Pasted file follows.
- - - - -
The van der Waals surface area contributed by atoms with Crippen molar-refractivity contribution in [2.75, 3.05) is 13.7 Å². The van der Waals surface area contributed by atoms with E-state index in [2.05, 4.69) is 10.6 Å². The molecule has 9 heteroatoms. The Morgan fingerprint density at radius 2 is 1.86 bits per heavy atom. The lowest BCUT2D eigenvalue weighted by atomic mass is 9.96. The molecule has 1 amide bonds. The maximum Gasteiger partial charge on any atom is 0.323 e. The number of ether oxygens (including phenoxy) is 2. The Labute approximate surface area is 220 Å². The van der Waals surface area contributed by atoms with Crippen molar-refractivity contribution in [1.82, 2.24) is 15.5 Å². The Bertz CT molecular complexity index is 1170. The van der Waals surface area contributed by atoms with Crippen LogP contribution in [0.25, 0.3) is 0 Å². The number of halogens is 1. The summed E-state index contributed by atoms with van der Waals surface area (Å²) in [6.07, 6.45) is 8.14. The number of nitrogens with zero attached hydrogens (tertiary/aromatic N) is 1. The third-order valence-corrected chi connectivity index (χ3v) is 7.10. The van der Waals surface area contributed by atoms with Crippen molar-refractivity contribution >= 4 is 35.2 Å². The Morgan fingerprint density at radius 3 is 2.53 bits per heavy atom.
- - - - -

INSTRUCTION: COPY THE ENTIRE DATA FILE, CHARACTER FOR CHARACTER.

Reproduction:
The van der Waals surface area contributed by atoms with Crippen molar-refractivity contribution in [2.75, 3.05) is 13.7 Å². The van der Waals surface area contributed by atoms with E-state index in [2.05, 4.69) is 10.6 Å². The molecule has 9 heteroatoms. The Morgan fingerprint density at radius 2 is 1.86 bits per heavy atom. The lowest BCUT2D eigenvalue weighted by atomic mass is 9.96. The molecule has 1 amide bonds. The maximum Gasteiger partial charge on any atom is 0.323 e. The number of ether oxygens (including phenoxy) is 2. The Labute approximate surface area is 220 Å². The van der Waals surface area contributed by atoms with Crippen molar-refractivity contribution in [1.82, 2.24) is 15.5 Å². The Bertz CT molecular complexity index is 1170. The van der Waals surface area contributed by atoms with Crippen LogP contribution in [0.25, 0.3) is 0 Å². The number of halogens is 1. The summed E-state index contributed by atoms with van der Waals surface area (Å²) in [6.07, 6.45) is 8.14. The number of nitrogens with zero attached hydrogens (tertiary/aromatic N) is 1. The third-order valence-corrected chi connectivity index (χ3v) is 7.10. The van der Waals surface area contributed by atoms with Crippen molar-refractivity contribution >= 4 is 35.2 Å². The Morgan fingerprint density at radius 3 is 2.53 bits per heavy atom.